Scholars and practitioners cast their gaze on transitional states in the Global South when they think of peacebuilding. But, in the current international environment, generating consensus on the value of Philpott’s six practices among leaders in the North may be difficult, even when these practices sit comfortably within the zone of agreement that Philpott identifies. The liberal peacebuilding that Philpott critiques includes practices that liberal democratic states in North America and Europe have frequently shunned. Only weeks ago Japanese Prime Minister Shinzo Abe threatened to withdraw Japan’s apology, one of the ethic’s core practices, for its World War II sex crimes. Whether naming, shaming, persuasion, or some other tactic by proponents of reconciliation and justice will be enough remains to be seen. Tougher sanctions from the international community may also prove crucial to generating consensus, as they did when softer efforts by the International Criminal Tribunal for the Former Yugoslavia and its NGO supporters to persuade the Serbs to deliver Slobodan Milosevic to The Hague failed.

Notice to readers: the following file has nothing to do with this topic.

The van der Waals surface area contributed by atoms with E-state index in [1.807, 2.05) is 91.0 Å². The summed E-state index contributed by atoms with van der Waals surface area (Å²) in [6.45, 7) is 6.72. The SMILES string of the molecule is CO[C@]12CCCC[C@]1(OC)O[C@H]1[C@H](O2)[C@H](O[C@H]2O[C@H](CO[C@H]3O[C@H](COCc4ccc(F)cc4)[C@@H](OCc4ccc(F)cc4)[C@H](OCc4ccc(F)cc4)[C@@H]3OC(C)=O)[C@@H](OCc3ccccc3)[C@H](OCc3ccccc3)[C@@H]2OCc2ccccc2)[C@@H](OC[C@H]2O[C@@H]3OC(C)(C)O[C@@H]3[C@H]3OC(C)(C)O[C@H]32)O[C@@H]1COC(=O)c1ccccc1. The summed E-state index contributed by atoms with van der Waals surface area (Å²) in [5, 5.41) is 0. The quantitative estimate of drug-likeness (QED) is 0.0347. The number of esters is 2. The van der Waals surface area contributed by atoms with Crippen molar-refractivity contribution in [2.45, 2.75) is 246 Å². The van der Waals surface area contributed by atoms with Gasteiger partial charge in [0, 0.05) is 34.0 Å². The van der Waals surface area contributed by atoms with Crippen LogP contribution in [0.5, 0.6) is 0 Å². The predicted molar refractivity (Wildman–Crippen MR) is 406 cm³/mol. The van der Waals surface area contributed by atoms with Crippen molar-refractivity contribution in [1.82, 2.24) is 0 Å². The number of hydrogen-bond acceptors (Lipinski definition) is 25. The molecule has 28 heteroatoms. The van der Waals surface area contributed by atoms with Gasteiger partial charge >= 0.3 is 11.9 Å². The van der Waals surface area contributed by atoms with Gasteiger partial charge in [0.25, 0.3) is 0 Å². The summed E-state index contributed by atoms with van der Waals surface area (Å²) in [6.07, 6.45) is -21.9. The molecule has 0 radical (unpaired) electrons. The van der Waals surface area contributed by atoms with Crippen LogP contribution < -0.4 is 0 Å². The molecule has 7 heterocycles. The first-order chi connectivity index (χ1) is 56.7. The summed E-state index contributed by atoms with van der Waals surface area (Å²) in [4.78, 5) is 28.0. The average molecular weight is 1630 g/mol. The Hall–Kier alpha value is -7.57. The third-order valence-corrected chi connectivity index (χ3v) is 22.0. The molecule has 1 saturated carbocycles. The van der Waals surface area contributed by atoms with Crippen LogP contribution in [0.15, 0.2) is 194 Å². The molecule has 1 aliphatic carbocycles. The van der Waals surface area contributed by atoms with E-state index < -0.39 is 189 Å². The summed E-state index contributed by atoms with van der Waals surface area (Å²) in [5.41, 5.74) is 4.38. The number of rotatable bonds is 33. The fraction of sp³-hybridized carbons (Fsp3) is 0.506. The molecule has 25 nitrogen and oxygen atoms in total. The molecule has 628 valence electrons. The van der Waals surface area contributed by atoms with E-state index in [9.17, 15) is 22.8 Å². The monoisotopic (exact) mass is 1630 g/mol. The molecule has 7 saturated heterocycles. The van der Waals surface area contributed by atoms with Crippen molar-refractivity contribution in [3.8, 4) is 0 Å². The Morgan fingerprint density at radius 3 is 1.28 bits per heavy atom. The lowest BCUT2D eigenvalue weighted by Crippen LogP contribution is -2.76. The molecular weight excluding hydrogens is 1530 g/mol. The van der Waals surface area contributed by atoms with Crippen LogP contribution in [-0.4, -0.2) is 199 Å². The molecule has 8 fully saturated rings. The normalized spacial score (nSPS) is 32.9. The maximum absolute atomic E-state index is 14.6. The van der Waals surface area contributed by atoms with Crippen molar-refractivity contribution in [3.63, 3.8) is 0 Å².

More important than consensus, for Philpott, political reconciliation aims to generate a more robust peace, one that goes considerably beyond simply ending violence and delivers restorations for the injustices incurred. The restorations that reconciliation strives for are important on their own terms, and so Philpott rejects the sparse frame of a consequentialist ethic. Consequentialism is not problematic, he claims; it is just incomplete. But Philpott does not attempt to articulate a causal theory for how to bring these restorations about, which is problematic, since the political context and the sequence in which his six practices are deployed may affect the outcome. For example, the relationship between socially just institutions and the use of punishment is hotly debated by consequentialists and liberal peace advocates. Consequentialists have argued that in the absence of robust institutions that can contain spoilers, punishment may trigger adverse effects that are harmful to any form of peace, let alone reconciliation. As another example, human rights are central to the political ethic of reconciliation, but forcing human rights into the conversations about reconciliation too early in a transition may well backfire. In Burma, civil society advocates have been reluctant to embrace the language of human rights for fear it will undermine their efforts to engage constructively in fostering a democratic transition. They also fear that premature engagement with human rights initiatives led by the state will lead to co-optation.